Exploring the cultural forms typical of the current finance-dominated system of capitalism, Tanner shows how they can be countered by Christian beliefs and practices with a comparable person-shaping capacity. Addressing head-on the issues of economic inequality, structural under- and unemployment, and capitalism’s unstable boom/bust cycles, she draws deeply on the theological resources within Christianity to imagine anew a world of human flourishing. This book promises to be one of the most important theological books in recent years.
Here is a new book from Harvard on the history of Catholicism in Africa in the postcolonial period, African Catholic: Decolonization and the Transformation of the Church, by Tufts University historian Elizabeth A. Foster. The publisher’s description of the book, below, suggests an historical struggle in French Africa between conservative European clerics and liberation-minded Africans. Ironic, that–because nowadays the struggle in Catholicism, and other Christian communions, is between progressive European clerics and conservative African ones. Times change:
A groundbreaking history of how Africans in the French Empire embraced both African independence and their Catholic faith during the upheaval of decolonization, leading to a fundamental reorientation of the Catholic Church.
African Catholic examines how French imperialists and the Africans they ruled imagined the religious future of French sub-Saharan Africa in the years just before and after decolonization. The story encompasses the political transition to independence, Catholic contributions to black intellectual currents, and efforts to alter the church hierarchy to create an authentically “African” church.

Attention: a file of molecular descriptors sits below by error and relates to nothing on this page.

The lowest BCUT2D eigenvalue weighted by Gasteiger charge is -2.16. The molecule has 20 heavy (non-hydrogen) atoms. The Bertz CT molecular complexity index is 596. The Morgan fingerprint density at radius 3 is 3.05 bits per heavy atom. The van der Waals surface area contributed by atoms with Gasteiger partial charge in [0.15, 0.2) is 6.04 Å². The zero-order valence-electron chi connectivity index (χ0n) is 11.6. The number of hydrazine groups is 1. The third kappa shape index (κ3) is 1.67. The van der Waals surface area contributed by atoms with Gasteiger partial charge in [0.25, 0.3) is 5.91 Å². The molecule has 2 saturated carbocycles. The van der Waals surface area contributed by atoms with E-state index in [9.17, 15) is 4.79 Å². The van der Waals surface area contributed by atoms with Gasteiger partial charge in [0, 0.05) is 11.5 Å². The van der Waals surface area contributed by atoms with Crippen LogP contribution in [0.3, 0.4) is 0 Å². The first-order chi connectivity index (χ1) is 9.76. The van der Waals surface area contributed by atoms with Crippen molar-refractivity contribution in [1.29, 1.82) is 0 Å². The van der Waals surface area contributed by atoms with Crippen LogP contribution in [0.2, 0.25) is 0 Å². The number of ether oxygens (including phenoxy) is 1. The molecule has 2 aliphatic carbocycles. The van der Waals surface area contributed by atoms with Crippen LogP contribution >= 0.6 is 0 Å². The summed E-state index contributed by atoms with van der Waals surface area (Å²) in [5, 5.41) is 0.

Elizabeth Foster recreates a Franco-African world forged by conquest, colonization, missions, and conversions—one that still exists today. We meet missionaries in Africa and their superiors in France, African Catholic students abroad destined to become leaders in their home countries, African Catholic intellectuals and young clergymen, along with French and African lay activists. All of these men and women were preoccupied with the future of France’s colonies, the place of Catholicism in a postcolonial Africa, and the struggle over their personal loyalties to the Vatican, France, and the new African states.
Having served as the nuncio to France and the Vatican’s liaison to UNESCO in the 1950s, Pope John XXIII understood as few others did the central questions that arose in the postwar Franco-African Catholic world. Was the church truly universal? Was Catholicism a conservative pillar of order or a force to liberate subjugated and exploited peoples? Could the church change with the times? He was thinking of Africa on the eve of Vatican II, declaring in a radio address shortly before the council opened, “Vis-à-vis the underdeveloped countries, the church presents itself as it is and as it wants to be: the church of all.”